AI@WWU — A Practical Introduction to AI Theory and Techniques for Interdisciplinary Research


IMPORTANT NOTES:

  • The course is already fully booked. However, please register on the waiting list so that we can estimate the demand and consider possible alternatives in case of high interest.
  • The start of this course has been postponed according to the guidelines of the university in order to slow the spread of COVID-19 (see official information here...).

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Short Summary:

AI and in particular machine learning (ML) tools become more and more accessible due to easy to use programming environments (esp. Python) and libraries (esp. Tensorflow and Pytorch). In order to apply these powerful tools for a variety of research projects, some basic understanding is required to tackle data preparation, visualisation and successful ML algorithm usage. In this course we will (1) teach AI and machine learning basics (70% of the course) and (2) apply these techniques to custom problems and custom data provided by the participants (30% of the course). In particular, we will introduce several state of the art deep learning algorithms like CNNs, LSTMs and Autoencoder. The entire course will be interactive and the participants will implement and use all presented techniques in pre-configured test environments.

  • Goal

    •  Teach AI and machine learning basics (70%)
    •  Work on own data and project (30%)

  • Targeted audience:


    University staff from all disciplines and career levels (doctoral students, PostDocs, Group Leaders,
    etc.)

    • Participants should be interested in learning the basic theory and practical usage of AI (in particular deep learning) algorithms
    • All disciplines are welcome (i.e. science and humanities with interest in quantitative methods)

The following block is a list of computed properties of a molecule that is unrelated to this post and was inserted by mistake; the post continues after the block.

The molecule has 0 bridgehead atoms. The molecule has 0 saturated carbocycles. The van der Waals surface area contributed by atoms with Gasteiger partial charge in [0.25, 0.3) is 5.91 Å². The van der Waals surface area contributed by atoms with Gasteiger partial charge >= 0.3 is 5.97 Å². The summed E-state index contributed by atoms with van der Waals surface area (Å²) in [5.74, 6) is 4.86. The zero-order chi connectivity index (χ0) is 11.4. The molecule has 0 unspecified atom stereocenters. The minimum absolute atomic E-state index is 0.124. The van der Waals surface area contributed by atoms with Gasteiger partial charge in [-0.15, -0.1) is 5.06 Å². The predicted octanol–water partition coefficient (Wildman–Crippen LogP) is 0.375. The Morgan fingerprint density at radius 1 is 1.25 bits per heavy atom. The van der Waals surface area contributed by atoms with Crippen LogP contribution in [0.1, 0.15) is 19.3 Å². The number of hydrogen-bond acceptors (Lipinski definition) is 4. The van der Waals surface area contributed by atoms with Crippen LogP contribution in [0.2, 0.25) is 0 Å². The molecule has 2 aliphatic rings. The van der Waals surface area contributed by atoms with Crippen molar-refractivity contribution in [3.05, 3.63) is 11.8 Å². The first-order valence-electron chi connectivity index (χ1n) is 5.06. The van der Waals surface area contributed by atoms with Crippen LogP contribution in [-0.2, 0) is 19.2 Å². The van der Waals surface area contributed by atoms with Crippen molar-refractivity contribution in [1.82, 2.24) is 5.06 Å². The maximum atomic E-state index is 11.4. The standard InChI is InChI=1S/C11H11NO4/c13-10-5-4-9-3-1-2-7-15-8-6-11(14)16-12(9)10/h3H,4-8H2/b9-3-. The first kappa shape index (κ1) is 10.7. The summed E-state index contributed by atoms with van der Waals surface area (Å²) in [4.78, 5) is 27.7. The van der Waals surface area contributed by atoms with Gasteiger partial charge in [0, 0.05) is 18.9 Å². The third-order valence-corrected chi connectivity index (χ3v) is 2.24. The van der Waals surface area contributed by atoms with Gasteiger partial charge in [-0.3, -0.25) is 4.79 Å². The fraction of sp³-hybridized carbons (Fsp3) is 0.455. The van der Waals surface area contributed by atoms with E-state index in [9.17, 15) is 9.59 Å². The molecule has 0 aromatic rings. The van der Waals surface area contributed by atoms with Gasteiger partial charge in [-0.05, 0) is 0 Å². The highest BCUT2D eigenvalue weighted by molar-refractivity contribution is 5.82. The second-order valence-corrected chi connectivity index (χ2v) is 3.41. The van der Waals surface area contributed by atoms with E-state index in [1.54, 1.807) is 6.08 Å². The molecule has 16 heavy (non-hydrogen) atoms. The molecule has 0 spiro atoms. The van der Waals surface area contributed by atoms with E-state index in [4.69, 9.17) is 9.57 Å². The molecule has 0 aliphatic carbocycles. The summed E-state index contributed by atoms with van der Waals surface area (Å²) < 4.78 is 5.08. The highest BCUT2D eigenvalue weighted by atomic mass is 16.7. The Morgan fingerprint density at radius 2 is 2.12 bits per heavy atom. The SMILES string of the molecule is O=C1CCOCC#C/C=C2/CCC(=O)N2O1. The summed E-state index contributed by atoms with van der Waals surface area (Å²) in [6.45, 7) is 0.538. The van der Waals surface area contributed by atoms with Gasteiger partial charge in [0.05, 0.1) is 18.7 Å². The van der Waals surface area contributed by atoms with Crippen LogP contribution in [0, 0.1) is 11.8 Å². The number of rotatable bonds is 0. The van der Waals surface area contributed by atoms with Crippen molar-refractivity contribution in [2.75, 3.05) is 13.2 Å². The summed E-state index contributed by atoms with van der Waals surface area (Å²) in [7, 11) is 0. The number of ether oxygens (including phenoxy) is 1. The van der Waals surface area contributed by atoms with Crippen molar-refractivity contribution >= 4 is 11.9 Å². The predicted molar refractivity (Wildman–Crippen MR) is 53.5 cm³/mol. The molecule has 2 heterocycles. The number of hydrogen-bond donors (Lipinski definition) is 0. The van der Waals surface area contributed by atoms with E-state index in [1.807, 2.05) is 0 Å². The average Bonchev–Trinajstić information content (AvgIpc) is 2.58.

• Own datasets / problem sets are welcome; if these can be used needs to be evaluated in the
      beginning of this course
  • Requirements

    •  Programming skills are not required; some basic experience is however desirable (preferably Python; programming language introduction including basics will be given in the course)
    • Basic knowledge in statistics and linear algebra

  • Syllabus

    1. Python basics
      • Programming language and environment (Jupyter Notebooks)
      • Importing, exporting and visualising data
      • Fundamental libraries (Numpy, Scikit-learn, Matplotlib)
    2. Machine Learning basics
      • Brief conceptual overview of different techniques (supervised, unsupervised etc.)
      • Introduction to classical machine learning techniques (SVM, Decision Trees, Clustering, …)
      • Perceptron and neural networks (loss, activation function, etc.)
      • Brief intro to Gradient Decent (Backpropagation)
      • Practical Example 1: Neural networks for regression (1D and 2D functions, under- and overfitting, etc.)
      • Practical Example 2: Neural networks for character recognition (MNIST)
    3. State-of-the-art (deep) Machine Learning concepts
      • Convolutional neural networks (CNNs)
        • Practical Example 3: CNNs for character recognition (MNIST)
        • Practical Example 4: CNNs for object classification (CIFAR-10)
      • Recurrent Neural Networks (especially LSTMs)
        • Practical Example 5: LSTMs for sequence learning
      • Autoencoder
        • Practical Example 6: Autoencoder for dimensionality reduction
    4. Advanced training concepts
      • Regularisation techniques (dropout, batch normalisation, data augmentation)
      • Transfer learning
    5. AI @ own dataset
      • Final Project: ML on own dataset

  • Literature

    • Practical Literature: “Hands-On Machine Learning with Scikit-Learn, Keras & TensorFlow” (2nd edition) by Aurelien Geron (primary resource for this course!)
    • Theoretical Literature (not required for this course):
      • “Deep Learning” (1st edition) by Ian Goodfellow, Yoshua Bengio and Aaron Courville
      • “Pattern Recognition and Machine Learning” (1st edition (corrected)) by Christopher Bishop
      • “Artificial Intelligence: A Modern Approach” (3rd edition) by Stuart Russel and Peter Norvig
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